About the Internal Medicine End-of-Clerkship Examination

All third-year internal medicine clerkships have a system of assessment as part of the rotation to evaluate your acquisition of medical knowledge and clinical skills. These assessments may include subjective or structured evaluations of your clinical performance by your attendings and residents, one or more objective structured clinical examinations (OSCEs) to evaluate your clinical skills, and usually some form of test to assess your grasp of core internal medicine knowledge.

NBME Medicine Subject Examination

For assessing internal medicine knowledge, some institutions develop their own examinations for use in the clerkship. However, the majority of clerkships in the U.S. use the National Board of Medical Examiners (NBME) Medicine Subject Examination as an end-of-clerkship examination. Because this exam is not developed locally and is obtained from the NBME “off-the-shelf,” it is commonly referred to as the “shelf” exam. The NBME produces a series of subject examinations across different disciplines, so you will likely encounter similar style exams in use in your other third-year clinical rotations.

If your clerkship uses the NBME Medicine Subject Examination, you can learn more about it at the NBME website. The exam is a web-based test consisting of 110 questions, the majority of which are single-best answer multiple choice questions, administered over 2 hours and 45 minutes. The content of the NBME exam covers basic internal medicine knowledge as determined by a committee of content experts, most of whom are internal medicine medical educators. You can view the content outline of the Medicine Subject Examination at the NBME website; sample items similar to those on the exam are also available at that site. The questions on the examination are develop and reviewed similarly to those used on the United States Medical Licensure Examination (USMLE) Step 1 and Step 2 Clinical Knowledge examinations. However, it is important to remember that despite the similar content and development process, the Medicine Subject Examination questions are different from those used on the USMLE examinations, and performance on the Medicine Subject Examination is independent from the Step examination scoring process.   

Scores from the Medicine Subject Examination are reported to your clerkship director. Both individual student scores and summary scoring information for all of the students taking the exam at your school are provided. Scores on the Medicine Subject Examination are statistically equated, meaning that the reported scores will have the same meaning for all students even though they may have been given different versions of the same examination at different locations. Equating makes scores comparable across schools, and also allows your clerkship director to see how you and your classmates performed relative to other schools and with different classes over time. Information from the shelf examination can also help your clerkship director ensure that what is being tested on the exam is being covered in the clerkship curriculum.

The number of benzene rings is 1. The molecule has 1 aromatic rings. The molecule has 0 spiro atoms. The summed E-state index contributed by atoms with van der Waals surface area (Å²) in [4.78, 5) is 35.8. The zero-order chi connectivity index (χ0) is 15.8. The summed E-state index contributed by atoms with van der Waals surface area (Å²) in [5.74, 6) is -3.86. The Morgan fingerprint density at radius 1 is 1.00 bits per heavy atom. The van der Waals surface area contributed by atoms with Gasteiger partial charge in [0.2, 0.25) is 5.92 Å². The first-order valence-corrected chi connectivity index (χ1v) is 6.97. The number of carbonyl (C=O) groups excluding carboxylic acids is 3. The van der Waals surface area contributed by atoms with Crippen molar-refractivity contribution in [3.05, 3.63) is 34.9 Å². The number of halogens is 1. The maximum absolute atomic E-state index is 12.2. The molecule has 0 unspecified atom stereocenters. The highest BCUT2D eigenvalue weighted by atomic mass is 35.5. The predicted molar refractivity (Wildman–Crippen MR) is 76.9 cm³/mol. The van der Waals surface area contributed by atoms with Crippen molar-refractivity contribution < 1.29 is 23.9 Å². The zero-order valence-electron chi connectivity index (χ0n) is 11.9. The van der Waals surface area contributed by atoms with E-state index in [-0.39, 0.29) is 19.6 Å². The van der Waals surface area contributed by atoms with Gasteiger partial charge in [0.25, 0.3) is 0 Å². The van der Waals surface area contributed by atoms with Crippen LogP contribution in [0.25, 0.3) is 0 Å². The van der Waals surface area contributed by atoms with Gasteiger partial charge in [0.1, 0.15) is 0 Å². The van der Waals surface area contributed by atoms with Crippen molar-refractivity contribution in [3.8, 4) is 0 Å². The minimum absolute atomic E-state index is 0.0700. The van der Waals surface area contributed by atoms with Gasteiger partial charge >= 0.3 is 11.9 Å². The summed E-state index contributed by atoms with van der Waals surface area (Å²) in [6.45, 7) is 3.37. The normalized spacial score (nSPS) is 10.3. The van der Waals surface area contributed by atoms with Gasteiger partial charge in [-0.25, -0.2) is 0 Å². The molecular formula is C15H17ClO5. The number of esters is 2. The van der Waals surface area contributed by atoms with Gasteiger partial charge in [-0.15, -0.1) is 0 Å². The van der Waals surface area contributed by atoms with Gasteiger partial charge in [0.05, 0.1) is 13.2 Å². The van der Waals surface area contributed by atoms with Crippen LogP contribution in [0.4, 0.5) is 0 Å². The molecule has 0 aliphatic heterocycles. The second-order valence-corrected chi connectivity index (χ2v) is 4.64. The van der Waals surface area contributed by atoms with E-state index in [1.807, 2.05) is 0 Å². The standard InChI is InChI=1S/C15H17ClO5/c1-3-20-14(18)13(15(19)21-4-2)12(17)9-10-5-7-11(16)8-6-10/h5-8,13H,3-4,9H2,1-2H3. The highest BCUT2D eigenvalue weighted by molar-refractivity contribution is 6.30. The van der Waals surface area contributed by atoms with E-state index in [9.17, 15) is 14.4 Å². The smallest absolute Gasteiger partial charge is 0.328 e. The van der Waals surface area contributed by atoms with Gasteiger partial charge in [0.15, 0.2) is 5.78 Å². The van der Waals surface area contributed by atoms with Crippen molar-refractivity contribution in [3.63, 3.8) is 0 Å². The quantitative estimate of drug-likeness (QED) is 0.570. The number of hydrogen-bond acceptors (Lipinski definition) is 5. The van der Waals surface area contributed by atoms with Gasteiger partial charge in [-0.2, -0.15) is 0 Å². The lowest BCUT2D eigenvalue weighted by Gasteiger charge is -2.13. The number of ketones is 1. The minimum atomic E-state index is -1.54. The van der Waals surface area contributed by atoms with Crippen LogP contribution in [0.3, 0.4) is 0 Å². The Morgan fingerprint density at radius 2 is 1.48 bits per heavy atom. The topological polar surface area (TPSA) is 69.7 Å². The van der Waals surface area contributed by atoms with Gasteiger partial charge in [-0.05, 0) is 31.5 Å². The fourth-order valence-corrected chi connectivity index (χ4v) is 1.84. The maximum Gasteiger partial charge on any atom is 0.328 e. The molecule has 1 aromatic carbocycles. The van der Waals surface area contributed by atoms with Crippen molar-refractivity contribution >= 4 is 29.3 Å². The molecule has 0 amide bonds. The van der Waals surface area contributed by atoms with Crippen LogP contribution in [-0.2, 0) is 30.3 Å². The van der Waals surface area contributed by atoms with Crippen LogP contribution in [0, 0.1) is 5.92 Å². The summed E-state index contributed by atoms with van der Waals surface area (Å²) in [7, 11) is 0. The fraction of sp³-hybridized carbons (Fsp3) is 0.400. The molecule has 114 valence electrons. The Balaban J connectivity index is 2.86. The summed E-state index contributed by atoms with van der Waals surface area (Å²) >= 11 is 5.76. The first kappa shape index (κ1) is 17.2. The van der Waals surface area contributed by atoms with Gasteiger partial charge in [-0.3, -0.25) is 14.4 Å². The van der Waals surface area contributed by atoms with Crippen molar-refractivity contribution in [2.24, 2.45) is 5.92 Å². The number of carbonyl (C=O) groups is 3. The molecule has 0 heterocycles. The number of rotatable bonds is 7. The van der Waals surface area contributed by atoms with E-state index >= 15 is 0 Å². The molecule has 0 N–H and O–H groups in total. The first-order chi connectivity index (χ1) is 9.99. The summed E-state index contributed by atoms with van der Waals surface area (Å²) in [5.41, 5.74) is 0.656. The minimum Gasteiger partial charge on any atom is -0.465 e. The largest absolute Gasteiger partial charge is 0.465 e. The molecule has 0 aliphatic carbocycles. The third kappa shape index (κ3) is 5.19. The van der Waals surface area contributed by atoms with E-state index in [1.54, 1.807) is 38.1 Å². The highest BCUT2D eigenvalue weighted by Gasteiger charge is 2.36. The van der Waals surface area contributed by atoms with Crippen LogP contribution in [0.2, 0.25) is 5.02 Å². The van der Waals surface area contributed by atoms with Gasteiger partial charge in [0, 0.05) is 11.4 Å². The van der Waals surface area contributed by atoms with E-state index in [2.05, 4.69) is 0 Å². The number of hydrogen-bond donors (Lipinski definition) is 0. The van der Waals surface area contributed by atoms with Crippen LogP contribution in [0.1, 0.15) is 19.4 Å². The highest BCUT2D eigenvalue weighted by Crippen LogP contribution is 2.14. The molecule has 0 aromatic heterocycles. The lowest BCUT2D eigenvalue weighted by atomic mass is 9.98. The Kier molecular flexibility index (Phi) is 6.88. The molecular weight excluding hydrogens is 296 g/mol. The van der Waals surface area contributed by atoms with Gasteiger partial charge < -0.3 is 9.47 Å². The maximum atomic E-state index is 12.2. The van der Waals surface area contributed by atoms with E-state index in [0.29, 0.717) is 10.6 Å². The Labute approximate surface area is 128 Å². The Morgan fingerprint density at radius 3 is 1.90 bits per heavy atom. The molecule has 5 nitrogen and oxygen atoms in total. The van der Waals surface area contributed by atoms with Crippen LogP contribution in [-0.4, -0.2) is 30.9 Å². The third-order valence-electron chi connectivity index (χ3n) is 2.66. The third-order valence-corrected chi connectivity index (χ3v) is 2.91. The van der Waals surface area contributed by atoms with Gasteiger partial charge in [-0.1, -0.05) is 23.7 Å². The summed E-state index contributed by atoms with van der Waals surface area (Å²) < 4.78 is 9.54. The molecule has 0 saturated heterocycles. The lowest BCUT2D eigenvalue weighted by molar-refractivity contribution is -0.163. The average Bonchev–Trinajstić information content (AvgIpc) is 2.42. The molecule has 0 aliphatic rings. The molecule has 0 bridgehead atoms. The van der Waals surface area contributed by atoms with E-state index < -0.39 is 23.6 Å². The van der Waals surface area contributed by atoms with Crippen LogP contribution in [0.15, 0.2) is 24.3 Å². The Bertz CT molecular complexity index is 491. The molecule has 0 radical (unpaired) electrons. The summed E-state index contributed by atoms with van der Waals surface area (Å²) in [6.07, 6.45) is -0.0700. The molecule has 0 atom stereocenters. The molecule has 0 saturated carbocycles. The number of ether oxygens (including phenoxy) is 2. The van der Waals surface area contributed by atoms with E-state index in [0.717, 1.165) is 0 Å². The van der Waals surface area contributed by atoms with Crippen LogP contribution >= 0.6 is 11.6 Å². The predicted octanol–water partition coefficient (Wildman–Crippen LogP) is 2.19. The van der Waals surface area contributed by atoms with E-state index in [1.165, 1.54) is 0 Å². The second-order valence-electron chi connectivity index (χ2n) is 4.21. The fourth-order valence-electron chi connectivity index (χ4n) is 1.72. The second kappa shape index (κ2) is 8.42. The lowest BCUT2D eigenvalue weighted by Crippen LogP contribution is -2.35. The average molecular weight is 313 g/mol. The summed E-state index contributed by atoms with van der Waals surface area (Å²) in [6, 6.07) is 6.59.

How schools report your exam results to you and how they are used in the clerkship evaluation and grading process vary significantly by institution. This information will almost always be provided to you at the clerkship orientation session at the beginning of the rotation.

There are several important things to remember about the end-of-clerkship examination:

  • It is important to understand how the examination is used in your clerkship. Although most clerkships use the exam as a component of your overall performance assessment and grade, it is helpful to know its role in this process. Similarly to the USMLE Step examinations, some students overly focus on achieving a high score on this aspect of assessment at the expense of learning clinical medicine, which is the ultimate goal of the clerkship. Make sure that you keep a healthy perspective about the exam while in the context of a clinical rotation. 
  • Clerkship directors are aware of the topics covered by the examination and will make every effort to ensure that you will be exposed to this content as much as possible, or otherwise indicate what information you need to study and know. However, even in the most rigorous clinical rotation you are not likely to see every condition covered on the exam or learn everything about it you may need to know about specific diagnoses and treatments. It is therefore imperative that you do additional study beyond your clinical activities to make sure that you have covered key internal medicine topics to an appropriate level. Many study resources are available, and your clerkship director may make specific recommendations about which study resources to use.
  • Because the exam covers the broad range of internal medicine knowledge, it is most helpful to prepare for the examination over the course of the rotation. Although your clinical duties will keep you very busy, studying is most effective if done over the course of the rotation instead of attempting to intensively study over the several days just before the exam. Having a plan and developing a system and habits for ongoing study is important for learning internal medicine, doing well on the exam, and helping you keep up with changes in medicine as you progress through your training and into practice.

If you have additional questions about the end-of-clerkship exam and how best to prepare for it, you should talk to your clerkship director for further advice and guidance.